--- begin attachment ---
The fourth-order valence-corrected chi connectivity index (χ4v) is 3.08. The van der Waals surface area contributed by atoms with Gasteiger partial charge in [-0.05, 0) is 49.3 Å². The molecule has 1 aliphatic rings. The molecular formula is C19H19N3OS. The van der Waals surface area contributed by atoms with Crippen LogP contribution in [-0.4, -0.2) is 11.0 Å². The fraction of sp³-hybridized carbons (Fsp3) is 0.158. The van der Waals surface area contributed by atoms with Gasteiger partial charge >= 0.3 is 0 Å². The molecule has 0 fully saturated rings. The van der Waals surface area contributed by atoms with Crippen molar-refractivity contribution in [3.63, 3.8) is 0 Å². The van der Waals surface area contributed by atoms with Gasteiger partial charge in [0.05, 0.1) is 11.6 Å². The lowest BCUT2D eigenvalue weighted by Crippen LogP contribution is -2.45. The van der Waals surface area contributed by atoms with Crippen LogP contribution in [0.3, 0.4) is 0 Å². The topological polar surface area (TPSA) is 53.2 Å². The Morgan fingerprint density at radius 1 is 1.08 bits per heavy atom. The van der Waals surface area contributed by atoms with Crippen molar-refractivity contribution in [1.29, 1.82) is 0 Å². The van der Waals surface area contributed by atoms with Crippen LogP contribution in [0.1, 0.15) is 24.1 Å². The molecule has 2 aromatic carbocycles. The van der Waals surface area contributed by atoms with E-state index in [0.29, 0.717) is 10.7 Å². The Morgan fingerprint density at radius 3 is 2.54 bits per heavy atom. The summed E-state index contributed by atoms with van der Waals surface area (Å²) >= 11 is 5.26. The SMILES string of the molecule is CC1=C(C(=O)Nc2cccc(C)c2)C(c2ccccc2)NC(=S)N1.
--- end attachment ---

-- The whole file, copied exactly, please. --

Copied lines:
The fourth-order valence-corrected chi connectivity index (χ4v) is 3.08. The van der Waals surface area contributed by atoms with Gasteiger partial charge in [-0.05, 0) is 49.3 Å². The molecule has 1 aliphatic rings. The molecular formula is C19H19N3OS. The van der Waals surface area contributed by atoms with Crippen LogP contribution in [-0.4, -0.2) is 11.0 Å². The fraction of sp³-hybridized carbons (Fsp3) is 0.158. The van der Waals surface area contributed by atoms with Gasteiger partial charge >= 0.3 is 0 Å². The molecule has 0 fully saturated rings. The van der Waals surface area contributed by atoms with Crippen molar-refractivity contribution in [3.63, 3.8) is 0 Å². The van der Waals surface area contributed by atoms with Gasteiger partial charge in [0.05, 0.1) is 11.6 Å². The lowest BCUT2D eigenvalue weighted by Crippen LogP contribution is -2.45. The van der Waals surface area contributed by atoms with Crippen LogP contribution in [0.3, 0.4) is 0 Å². The topological polar surface area (TPSA) is 53.2 Å². The Morgan fingerprint density at radius 1 is 1.08 bits per heavy atom. The van der Waals surface area contributed by atoms with Crippen molar-refractivity contribution in [1.29, 1.82) is 0 Å². The van der Waals surface area contributed by atoms with Crippen LogP contribution in [0.1, 0.15) is 24.1 Å². The molecule has 2 aromatic carbocycles. The van der Waals surface area contributed by atoms with E-state index in [0.29, 0.717) is 10.7 Å². The Morgan fingerprint density at radius 3 is 2.54 bits per heavy atom. The summed E-state index contributed by atoms with van der Waals surface area (Å²) >= 11 is 5.26. The SMILES string of the molecule is CC1=C(C(=O)Nc2cccc(C)c2)C(c2ccccc2)NC(=S)N1.